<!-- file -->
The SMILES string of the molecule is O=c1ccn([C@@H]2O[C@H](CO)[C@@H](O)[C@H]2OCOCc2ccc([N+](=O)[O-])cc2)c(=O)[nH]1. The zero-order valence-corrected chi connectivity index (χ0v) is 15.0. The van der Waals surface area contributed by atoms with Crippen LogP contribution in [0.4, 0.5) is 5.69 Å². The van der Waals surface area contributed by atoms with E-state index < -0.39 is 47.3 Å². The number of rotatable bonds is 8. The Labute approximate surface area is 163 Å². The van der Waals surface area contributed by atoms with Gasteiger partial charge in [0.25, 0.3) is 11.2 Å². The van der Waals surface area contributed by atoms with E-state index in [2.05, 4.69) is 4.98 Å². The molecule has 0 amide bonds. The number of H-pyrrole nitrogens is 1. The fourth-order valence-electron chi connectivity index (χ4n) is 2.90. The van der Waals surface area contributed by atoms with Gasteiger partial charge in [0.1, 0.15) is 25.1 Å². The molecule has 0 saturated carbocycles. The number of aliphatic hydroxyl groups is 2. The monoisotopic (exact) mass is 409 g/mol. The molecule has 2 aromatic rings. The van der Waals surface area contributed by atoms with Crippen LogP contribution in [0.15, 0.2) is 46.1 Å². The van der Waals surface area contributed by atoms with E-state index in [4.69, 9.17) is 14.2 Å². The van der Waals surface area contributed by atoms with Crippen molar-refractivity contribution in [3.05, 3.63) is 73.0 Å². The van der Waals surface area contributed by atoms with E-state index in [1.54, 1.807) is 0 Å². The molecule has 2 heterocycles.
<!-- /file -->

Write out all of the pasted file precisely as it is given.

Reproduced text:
The SMILES string of the molecule is O=c1ccn([C@@H]2O[C@H](CO)[C@@H](O)[C@H]2OCOCc2ccc([N+](=O)[O-])cc2)c(=O)[nH]1. The zero-order valence-corrected chi connectivity index (χ0v) is 15.0. The van der Waals surface area contributed by atoms with Crippen LogP contribution in [0.4, 0.5) is 5.69 Å². The van der Waals surface area contributed by atoms with E-state index < -0.39 is 47.3 Å². The number of rotatable bonds is 8. The Labute approximate surface area is 163 Å². The van der Waals surface area contributed by atoms with Gasteiger partial charge in [0.25, 0.3) is 11.2 Å². The van der Waals surface area contributed by atoms with E-state index in [2.05, 4.69) is 4.98 Å². The molecule has 0 amide bonds. The number of H-pyrrole nitrogens is 1. The fourth-order valence-electron chi connectivity index (χ4n) is 2.90. The van der Waals surface area contributed by atoms with Gasteiger partial charge in [0.1, 0.15) is 25.1 Å². The molecule has 0 saturated carbocycles. The number of aliphatic hydroxyl groups is 2. The monoisotopic (exact) mass is 409 g/mol. The molecule has 2 aromatic rings. The van der Waals surface area contributed by atoms with Crippen LogP contribution in [0.15, 0.2) is 46.1 Å². The van der Waals surface area contributed by atoms with E-state index in [4.69, 9.17) is 14.2 Å². The van der Waals surface area contributed by atoms with Crippen molar-refractivity contribution in [3.05, 3.63) is 73.0 Å². The van der Waals surface area contributed by atoms with E-state index in [1.54, 1.807) is 0 Å². The molecule has 2 heterocycles.